Adam Herrman’s adoptive father dies

I have written a great deal about the mysterious disappearance of Adam Herrman over the years, but this is my first entry on the subject since 2014. A recap:

Adam was adopted out of foster care by Doug and Valerie Herrman, when he was two years old. He “ran away” from Towanda, Kansas sometime in the late spring or early summer of 1999,  when he was ten or eleven years old. Doug and Valerie never reported him missing; his adoptive sister did, until 2008.

Subsequent investigation showed that Adam’s so-called parents had abused him prior to his disappearance, and after he went missing they told several different stories to family members to explain his absence. They also continued to claim him as a dependent on their taxes and collect subsidies for his care, both of which are illegal.

(A lesson for the uninitiated: Foster parents are paid a little — not nearly enough — to cover their expenses in caring for the kids. If you adopt a foster child, especially a special needs child, in many states they continue to pay you until they turns 18 or for as long as they live with you. A foster kid doesn’t necessarily need to have health problems to be considered “special needs.” The term also applies to older children, non-white children, members of a sibling group or any other type of kid who is considered difficult to place. Adam was a member of a sibling group, and even at two years old, he might have been considered an older child.)

Authorities have found no evidence that Adam is still alive and they’re pretty sure he was murdered by the Herrmans, but due to lack of evidence they were only able to get them for felony theft, regarding the subsidies they accepted after he was no longer living with them.

Anyway, fast forward to the present day: Doug Herrman has died of natural causes at the age of 61. This article says it was complications of a blood clot.

This is bad. With both of them alive, there was always the possibility that one might flip and testify against the other. Now, if Valerie is ever charged with Adam’s murder — and witnesses stated she was the more abusive parent and Doug sometimes even tried to protect him — she can blame Doug for the whole thing and claim she has no idea what happened or where Adam is. And on top of that, given that Valerie is also in poor health, it looks entirely possible that she too could die before this case is resolved.

But then again, they were able to convict Aarone Thompson‘s father of murder even after Aarone’s stepmother and co-abuser, Shely Lowe, died. So who knows.

NamUs question

I have a question about NamUs that I’ve wondered about for a long time and I wonder if someone who reads this blog can answer for me:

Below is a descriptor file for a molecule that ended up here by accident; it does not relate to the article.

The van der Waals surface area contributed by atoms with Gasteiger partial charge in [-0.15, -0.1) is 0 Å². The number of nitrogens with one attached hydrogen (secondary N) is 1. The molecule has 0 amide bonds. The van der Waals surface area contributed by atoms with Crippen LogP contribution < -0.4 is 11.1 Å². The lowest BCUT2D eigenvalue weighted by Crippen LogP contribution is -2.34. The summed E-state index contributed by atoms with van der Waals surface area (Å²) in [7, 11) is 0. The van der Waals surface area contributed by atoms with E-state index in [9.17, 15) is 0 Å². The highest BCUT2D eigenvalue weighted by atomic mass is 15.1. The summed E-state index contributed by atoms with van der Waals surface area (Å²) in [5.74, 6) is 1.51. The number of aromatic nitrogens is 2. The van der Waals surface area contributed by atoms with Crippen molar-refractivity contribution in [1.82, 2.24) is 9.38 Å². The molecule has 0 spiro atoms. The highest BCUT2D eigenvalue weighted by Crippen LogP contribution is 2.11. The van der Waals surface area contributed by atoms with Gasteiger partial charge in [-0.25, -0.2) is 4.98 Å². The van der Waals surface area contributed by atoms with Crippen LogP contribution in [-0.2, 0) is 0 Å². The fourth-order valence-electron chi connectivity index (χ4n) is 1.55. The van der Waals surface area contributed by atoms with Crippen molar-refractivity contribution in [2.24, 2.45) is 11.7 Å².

When you search for something on NamUs — say, the first name “Sharon” — and come up with a list of results, and click on one of the cases on the list, it has two numbers at the end of the URL. One, I think, is the actual case number, which never seems to change. Sharon Kay Leinart (missing from Tennessee since 2013), for example, has the number 20176. But after that case number is a / symbol and another number. Like, I just searched for the first name “Sharon” and clicked on Sharon Leinart’s case among the results, and it lists the second number as 22. So her entire URL (as I write this; I’ll get to that in a moment) is https://www.findthemissing.org/en/cases/20176/22.

It seems to make no difference what the second number is: if you change that number to 23, or 21, or 1985, the MP you come up with is still Sharon Leinart. And if you remove the second number altogether, it also makes no difference: the URLs https://www.findthemissing.org/en/cases/20176 or https://www.findthemissing.org/en/cases/20176/ still produce Sharon Leinart and no other person.

The second number also seems to be different every time I search. I have learned to remove the second number when I bookmark NamUs cases for my “to add” folder, because otherwise, https://www.findthemissing.org/en/cases/20176/23 and https://www.findthemissing.org/en/cases/20176/22 or https://www.findthemissing.org/en/cases/20176/anyothernumber come up as separate bookmarks when they all point to the same MP. My bookmark for Sharon Leinart is therefore https://www.findthemissing.org/en/cases/20176.

My questions

  1. What does that second number mean?
  2. Why does it change every time you perform a search for that person?
  3. Why is there at all, since it’s not necessary for people to see the casefile?

This is not a big deal, it’s just a curiosity of mine. Can anyone familiar with the workings of the NamUs database, or computer databases in general, enlighten me?

A clarification

On the Charley Project’s Facebook page they recently asked me to upload a photo, so I did. It’s the photo that’s on the left side of the Charley Project’s banner. After I did so, some people said they had no idea who was in that picture and had always wondered. Well, just to clear things up:

The photo is of Charley Ross, the long-lost little boy whom the Charley Project was named after. (See Wikipedia for his story.) It’s the only photograph ever taken of him, and he was two years old at the time; he was four when he disappeared. After his abduction, his family had an artist draw another picture of him as he appeared at age four. It was probably the first age-progression picture ever done of a missing person. The AP photo is on the right side of the Charley Project banner.